A decisive footprint on the green road

When you have reduced the carbon footprint of a building as far as possible with good engineering practice, what can you do about the remaining carbon emissions? The answer is carbon offsetting, as MARK NORTHCOTT explains.Every person on the planet has an impact on its environment in one way or another. A few of the influences we have are positive, but the overwhelming majority are harmful. It is now generally accepted that the biggest negative impact we have on the environment occurs as a result of producing greenhouse gases such as carbon dioxide by burning energy when, for example, we drive a car, fly or heat and cool our homes. It is, of course, possible to reduce some of these emissions by using less energy. For example, we can insulate our homes to reduce fuel consumption or, perhaps, travel by train instead of by air. Carbon offsetting However, there are emissions we simply cannot cut, especially on a corporate level, and that is where carbon offsetting has a role to play. Offsetting is a way to compensate for the emissions we produce with an equivalent carbon-dioxide saving. The Department for the Environment & Rural Affair (Defra) puts it this way: ‘Carbon offsetting involves calculating your emissions and then purchasing “credits” from emission-reduction projects. These projects have prevented or removed an equivalent amount of carbon dioxide elsewhere. ‘Due to the fact that greenhouse gases have a long lifespan and tend to mix evenly in the atmosphere it doesn’t matter where gases are emitted in the world: the effect on climate change is the same. To make up for unavoidable emissions increases, e.g. heating your home, equivalent emissions reductions can be made elsewhere, meaning that the overall effect is zero.’ So, offsetting means paying somebody to the reduce carbon dioxide in the atmosphere by the same amount that your activities add. In this way you effectively ‘neutralise’ the carbon dioxide added by your activities. Carbon offsetting is certainly no cure for climate change because it does not prevent harmful emissions, but it can help raise awareness and reduce the effect of our actions, in other words, the size of our carbon footprint. The carbon footprint is a measure of the impact human activities have on the environment in terms of the amount of greenhouse gases produced, measured in units of carbon dioxide. It is made up of two parts. • The direct footprint measures emissions of carbon dioxide from the burning of fossil fuels, including domestic energy consumption and transport.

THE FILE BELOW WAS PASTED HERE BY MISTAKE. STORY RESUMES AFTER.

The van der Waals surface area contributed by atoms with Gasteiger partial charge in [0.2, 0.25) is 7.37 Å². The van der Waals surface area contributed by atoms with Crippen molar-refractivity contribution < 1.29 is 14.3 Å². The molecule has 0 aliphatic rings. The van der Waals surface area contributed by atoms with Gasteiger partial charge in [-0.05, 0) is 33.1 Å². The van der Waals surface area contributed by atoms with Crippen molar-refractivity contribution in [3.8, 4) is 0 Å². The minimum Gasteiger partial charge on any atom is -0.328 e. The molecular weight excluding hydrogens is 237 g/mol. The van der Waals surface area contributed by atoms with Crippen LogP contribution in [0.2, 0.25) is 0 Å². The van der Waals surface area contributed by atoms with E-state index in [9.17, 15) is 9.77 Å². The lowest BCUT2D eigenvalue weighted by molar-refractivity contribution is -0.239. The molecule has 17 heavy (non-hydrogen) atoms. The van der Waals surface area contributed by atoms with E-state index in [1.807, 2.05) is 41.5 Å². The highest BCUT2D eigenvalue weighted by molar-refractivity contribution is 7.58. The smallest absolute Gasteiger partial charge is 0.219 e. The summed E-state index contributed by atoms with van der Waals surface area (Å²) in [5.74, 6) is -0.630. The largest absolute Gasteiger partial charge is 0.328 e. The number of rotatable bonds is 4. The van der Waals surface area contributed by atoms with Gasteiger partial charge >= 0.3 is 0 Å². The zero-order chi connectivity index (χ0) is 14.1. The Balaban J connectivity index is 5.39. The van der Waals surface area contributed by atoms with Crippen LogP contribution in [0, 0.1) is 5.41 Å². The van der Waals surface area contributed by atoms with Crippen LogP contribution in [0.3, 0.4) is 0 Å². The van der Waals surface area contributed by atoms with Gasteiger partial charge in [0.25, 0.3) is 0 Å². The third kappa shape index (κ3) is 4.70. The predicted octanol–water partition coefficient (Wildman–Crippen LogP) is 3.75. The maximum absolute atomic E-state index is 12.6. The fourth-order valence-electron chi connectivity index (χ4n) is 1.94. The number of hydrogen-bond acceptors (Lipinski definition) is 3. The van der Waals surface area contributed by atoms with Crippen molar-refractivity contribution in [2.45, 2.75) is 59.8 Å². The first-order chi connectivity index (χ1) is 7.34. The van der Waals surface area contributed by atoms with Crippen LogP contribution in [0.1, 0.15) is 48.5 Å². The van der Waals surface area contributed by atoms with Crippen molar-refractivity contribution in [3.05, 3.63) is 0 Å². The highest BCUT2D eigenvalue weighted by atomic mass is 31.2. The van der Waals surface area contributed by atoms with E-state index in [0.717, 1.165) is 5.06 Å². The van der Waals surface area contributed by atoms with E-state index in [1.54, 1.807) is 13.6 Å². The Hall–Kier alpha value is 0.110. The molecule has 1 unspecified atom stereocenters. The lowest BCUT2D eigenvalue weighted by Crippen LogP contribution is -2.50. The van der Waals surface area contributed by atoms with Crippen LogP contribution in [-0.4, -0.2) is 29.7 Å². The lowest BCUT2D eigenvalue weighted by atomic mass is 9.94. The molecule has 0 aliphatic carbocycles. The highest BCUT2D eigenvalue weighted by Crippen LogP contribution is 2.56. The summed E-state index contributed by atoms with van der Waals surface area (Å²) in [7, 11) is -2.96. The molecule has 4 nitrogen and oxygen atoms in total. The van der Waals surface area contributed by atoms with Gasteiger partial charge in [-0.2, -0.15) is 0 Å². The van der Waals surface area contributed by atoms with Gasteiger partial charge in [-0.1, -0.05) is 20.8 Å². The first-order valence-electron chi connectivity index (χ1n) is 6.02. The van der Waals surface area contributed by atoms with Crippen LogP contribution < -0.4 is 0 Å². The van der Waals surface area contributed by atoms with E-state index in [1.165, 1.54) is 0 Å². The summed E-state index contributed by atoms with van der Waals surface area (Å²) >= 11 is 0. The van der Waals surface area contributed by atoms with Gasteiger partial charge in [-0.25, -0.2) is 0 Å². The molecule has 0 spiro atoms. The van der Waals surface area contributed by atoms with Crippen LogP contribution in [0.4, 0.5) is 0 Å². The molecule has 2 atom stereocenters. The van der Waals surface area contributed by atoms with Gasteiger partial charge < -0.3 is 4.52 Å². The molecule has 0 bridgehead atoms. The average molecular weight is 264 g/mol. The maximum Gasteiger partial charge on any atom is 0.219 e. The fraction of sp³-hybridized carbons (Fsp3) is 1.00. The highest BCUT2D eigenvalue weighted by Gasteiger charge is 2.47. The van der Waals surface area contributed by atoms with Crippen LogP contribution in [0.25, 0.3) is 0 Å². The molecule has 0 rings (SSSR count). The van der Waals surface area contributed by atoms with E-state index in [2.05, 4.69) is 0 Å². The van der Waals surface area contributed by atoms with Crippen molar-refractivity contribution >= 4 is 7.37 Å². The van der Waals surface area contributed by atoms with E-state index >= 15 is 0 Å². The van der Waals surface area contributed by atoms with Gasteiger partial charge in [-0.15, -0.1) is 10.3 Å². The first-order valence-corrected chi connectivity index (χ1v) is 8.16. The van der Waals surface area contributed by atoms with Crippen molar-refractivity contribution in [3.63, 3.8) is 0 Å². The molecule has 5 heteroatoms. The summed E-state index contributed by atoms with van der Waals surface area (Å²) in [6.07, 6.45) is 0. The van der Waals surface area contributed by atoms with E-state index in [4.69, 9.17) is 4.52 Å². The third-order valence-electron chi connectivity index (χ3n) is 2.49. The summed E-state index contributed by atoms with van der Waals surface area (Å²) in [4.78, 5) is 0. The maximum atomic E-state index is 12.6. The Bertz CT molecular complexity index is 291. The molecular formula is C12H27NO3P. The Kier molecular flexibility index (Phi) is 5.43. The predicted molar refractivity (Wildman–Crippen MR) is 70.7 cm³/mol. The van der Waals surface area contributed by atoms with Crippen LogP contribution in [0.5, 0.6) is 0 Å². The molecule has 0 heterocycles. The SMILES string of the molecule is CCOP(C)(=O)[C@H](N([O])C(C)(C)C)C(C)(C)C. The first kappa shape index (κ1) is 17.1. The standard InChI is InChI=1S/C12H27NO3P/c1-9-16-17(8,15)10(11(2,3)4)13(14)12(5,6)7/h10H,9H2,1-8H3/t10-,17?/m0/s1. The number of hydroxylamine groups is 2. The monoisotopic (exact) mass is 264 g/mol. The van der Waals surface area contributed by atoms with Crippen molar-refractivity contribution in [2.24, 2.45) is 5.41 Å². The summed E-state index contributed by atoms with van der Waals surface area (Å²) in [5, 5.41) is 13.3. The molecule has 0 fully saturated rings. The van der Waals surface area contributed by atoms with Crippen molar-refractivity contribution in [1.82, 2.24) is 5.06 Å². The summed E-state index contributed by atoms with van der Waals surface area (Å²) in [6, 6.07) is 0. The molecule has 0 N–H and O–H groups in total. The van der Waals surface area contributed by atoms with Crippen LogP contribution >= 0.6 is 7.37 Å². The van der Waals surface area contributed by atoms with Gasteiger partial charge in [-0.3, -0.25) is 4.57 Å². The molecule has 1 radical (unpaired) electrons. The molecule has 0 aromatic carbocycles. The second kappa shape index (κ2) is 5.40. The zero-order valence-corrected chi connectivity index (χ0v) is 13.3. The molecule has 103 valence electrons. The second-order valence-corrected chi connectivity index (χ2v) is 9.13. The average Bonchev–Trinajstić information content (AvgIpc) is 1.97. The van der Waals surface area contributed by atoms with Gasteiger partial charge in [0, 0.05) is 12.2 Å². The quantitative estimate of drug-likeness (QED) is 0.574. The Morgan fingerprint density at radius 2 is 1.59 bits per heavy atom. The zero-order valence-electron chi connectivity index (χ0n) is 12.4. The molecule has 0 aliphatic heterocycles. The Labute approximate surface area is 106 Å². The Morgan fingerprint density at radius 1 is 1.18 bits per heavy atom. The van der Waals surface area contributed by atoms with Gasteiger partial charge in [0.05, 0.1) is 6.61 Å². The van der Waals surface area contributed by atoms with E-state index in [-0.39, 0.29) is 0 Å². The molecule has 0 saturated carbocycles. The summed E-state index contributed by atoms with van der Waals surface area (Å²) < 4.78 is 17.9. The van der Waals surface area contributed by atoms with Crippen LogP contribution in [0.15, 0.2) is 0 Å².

• The indirect footprint measures carbon-dioxide emissions from the lifecycle of products, those associated with manufacture, transport and disposal.
• Using carbon offsetting within your business can offer a range of benefits. Examples include the following.
• Demonstrate your corporate and social responsibility credentials.
• Enhance your reputation as an enlightened and progressive organisation.
• Act as a marketing tool. • Engage your customers in the environmental benefits of your products.